Watching the funk, soul band Higher Hands play is like watching Olympic synchronized high divers nailing a back triple with four twists from the 10 meter platform. Vertical entry. No splash. This is a tight group of musicians. They play in lockstep. Their songs are full of syncopated rhythms, dynamics, accents, breaks, break downs... they squeeze in all the tricks that make songs interesting and different. But what stands out is how easily the music flows, despite the high degree of difficulty. To us, this is the epitome of funk.
Each time a group steps on stage, they learn something. They may play a song differently and discover it works better that way. They may get witty with their stage banter and notice the crowd's giving back more love. They may experiment with their volume and tempo to give their set a different rhythm and flow. But the bottom line is that each live performance is a chance to learn and evolve. So when a group goes on tour, the learning and evolution is on overdrive. Night after night, in one new town after another, the players adjust and experiment, figuring out what makes them go. We got a glimpse of this when we met Chicago pop rockers She's Alive on their recent east coast US mini tour.
When you look a little more closely at a musical group or the players in the group, you start to see connections. The bassist was in this other band, their record was produced by the guy who did that big hit record, they toured with that European group, and so on... A lot of what you get is random, but interesting connections always come up. When we met Baltimore area jam rockers Willie's Light recently, we found one degree of separation from The Grateful Dead. One degree!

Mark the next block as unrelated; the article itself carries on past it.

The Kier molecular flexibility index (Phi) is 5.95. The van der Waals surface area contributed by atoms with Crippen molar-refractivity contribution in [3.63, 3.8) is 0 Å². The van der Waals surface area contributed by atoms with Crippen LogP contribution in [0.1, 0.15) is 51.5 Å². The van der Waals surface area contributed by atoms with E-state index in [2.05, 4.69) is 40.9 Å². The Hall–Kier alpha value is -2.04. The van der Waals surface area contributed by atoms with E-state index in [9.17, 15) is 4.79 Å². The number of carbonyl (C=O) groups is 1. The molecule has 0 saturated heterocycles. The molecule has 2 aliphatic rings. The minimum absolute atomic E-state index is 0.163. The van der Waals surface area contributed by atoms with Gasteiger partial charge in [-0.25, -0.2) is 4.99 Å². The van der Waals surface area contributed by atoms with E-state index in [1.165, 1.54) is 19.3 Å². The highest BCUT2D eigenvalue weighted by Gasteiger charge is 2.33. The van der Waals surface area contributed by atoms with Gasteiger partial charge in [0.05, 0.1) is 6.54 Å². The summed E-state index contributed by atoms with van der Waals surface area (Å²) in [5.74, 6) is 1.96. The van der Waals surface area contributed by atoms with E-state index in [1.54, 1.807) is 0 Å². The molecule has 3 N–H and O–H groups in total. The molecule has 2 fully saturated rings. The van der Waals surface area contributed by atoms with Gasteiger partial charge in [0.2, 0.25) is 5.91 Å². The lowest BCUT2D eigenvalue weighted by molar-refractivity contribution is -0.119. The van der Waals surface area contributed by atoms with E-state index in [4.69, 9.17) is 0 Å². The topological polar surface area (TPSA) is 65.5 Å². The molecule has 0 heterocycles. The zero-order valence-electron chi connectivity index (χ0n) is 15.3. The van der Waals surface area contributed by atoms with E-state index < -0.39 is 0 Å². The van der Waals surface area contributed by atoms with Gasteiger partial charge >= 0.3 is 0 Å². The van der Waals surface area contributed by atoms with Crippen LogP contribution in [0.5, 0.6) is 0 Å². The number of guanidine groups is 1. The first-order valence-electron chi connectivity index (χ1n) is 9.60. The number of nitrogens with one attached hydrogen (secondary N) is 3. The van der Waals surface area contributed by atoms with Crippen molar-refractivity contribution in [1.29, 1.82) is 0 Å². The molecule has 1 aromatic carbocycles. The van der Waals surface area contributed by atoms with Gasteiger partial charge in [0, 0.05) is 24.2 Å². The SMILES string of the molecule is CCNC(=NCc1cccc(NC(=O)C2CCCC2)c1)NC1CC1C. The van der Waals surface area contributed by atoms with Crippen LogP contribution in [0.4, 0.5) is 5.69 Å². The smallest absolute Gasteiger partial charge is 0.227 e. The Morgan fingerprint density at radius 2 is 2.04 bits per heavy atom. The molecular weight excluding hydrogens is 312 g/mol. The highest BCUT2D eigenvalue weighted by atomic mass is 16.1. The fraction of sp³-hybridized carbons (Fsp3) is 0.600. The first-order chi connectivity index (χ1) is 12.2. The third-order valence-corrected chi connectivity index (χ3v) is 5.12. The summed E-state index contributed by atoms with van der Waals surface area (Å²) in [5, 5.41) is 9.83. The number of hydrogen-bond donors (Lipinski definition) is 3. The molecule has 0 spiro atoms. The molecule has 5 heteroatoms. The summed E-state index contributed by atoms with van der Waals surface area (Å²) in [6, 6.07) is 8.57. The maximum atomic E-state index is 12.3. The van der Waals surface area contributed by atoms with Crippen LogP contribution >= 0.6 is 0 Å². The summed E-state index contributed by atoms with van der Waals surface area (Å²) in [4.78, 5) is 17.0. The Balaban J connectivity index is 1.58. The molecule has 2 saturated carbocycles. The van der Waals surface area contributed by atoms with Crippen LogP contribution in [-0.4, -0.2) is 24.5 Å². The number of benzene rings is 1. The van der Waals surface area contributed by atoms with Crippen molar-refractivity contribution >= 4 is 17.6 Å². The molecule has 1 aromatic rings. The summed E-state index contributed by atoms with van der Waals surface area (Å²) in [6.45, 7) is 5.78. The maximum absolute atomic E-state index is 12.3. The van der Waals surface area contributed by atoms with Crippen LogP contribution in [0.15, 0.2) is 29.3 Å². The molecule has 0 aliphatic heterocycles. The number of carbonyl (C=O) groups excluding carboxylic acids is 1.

When you think of a music scene what comes to mind? A specific place and time. A “sound”. A “look”. Venues. Groups. Creative people. Passionate fans. Collective effort. Shared love. A vibe on the street. The place to be… Usually you hear about a scene from afar or after the moment has passed. So when we stumbled across a scene in the making in the Adams Morgan district of Washington, DC, we had to go in and explore.
Musicians strive for "a sound". There's the basic desire to have a unique sonic identity. There's also the pride and satisfaction that comes when others recognize the sound. But it's not the easiest thing to pin down. It can take time to develop "a sound", and even so, there's no clear sign that it exists. But at some point a group of musicians like indie rockers stereosleep listens to what they're doing and realizes they've found their sound.